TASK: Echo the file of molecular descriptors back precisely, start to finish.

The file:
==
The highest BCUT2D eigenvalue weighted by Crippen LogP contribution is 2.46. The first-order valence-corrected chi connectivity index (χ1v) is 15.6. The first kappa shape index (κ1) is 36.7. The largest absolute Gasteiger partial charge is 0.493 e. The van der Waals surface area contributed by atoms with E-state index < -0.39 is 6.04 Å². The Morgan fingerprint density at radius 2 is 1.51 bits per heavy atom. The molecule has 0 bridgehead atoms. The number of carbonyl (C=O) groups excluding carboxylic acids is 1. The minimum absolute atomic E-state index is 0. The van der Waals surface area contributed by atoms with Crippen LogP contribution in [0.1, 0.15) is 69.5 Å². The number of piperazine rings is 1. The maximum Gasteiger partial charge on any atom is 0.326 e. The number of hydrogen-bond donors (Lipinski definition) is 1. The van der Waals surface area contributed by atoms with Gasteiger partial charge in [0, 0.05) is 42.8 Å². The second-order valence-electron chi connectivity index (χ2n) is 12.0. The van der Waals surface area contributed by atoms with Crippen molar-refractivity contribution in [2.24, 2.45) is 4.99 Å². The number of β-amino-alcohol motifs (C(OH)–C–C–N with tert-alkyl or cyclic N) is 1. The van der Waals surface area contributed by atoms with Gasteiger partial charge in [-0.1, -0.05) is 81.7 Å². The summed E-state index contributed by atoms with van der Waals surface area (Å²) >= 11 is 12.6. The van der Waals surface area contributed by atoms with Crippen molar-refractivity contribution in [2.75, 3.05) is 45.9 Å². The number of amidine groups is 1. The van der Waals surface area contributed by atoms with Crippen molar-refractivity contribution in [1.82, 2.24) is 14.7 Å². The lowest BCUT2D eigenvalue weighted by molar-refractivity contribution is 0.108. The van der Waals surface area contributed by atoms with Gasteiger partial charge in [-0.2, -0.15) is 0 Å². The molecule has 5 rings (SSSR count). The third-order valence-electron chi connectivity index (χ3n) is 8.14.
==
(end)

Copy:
The highest BCUT2D eigenvalue weighted by Crippen LogP contribution is 2.46. The first-order valence-corrected chi connectivity index (χ1v) is 15.6. The first kappa shape index (κ1) is 36.7. The largest absolute Gasteiger partial charge is 0.493 e. The van der Waals surface area contributed by atoms with E-state index < -0.39 is 6.04 Å². The Morgan fingerprint density at radius 2 is 1.51 bits per heavy atom. The molecule has 0 bridgehead atoms. The number of carbonyl (C=O) groups excluding carboxylic acids is 1. The minimum absolute atomic E-state index is 0. The van der Waals surface area contributed by atoms with Crippen LogP contribution in [0.1, 0.15) is 69.5 Å². The number of piperazine rings is 1. The maximum Gasteiger partial charge on any atom is 0.326 e. The number of hydrogen-bond donors (Lipinski definition) is 1. The van der Waals surface area contributed by atoms with Gasteiger partial charge in [0, 0.05) is 42.8 Å². The second-order valence-electron chi connectivity index (χ2n) is 12.0. The van der Waals surface area contributed by atoms with Crippen molar-refractivity contribution in [2.24, 2.45) is 4.99 Å². The number of β-amino-alcohol motifs (C(OH)–C–C–N with tert-alkyl or cyclic N) is 1. The van der Waals surface area contributed by atoms with Gasteiger partial charge in [-0.1, -0.05) is 81.7 Å². The summed E-state index contributed by atoms with van der Waals surface area (Å²) >= 11 is 12.6. The van der Waals surface area contributed by atoms with Crippen molar-refractivity contribution in [2.75, 3.05) is 45.9 Å². The number of amidine groups is 1. The van der Waals surface area contributed by atoms with Crippen molar-refractivity contribution in [1.82, 2.24) is 14.7 Å². The lowest BCUT2D eigenvalue weighted by molar-refractivity contribution is 0.108. The van der Waals surface area contributed by atoms with Gasteiger partial charge in [-0.2, -0.15) is 0 Å². The molecule has 5 rings (SSSR count). The third-order valence-electron chi connectivity index (χ3n) is 8.14.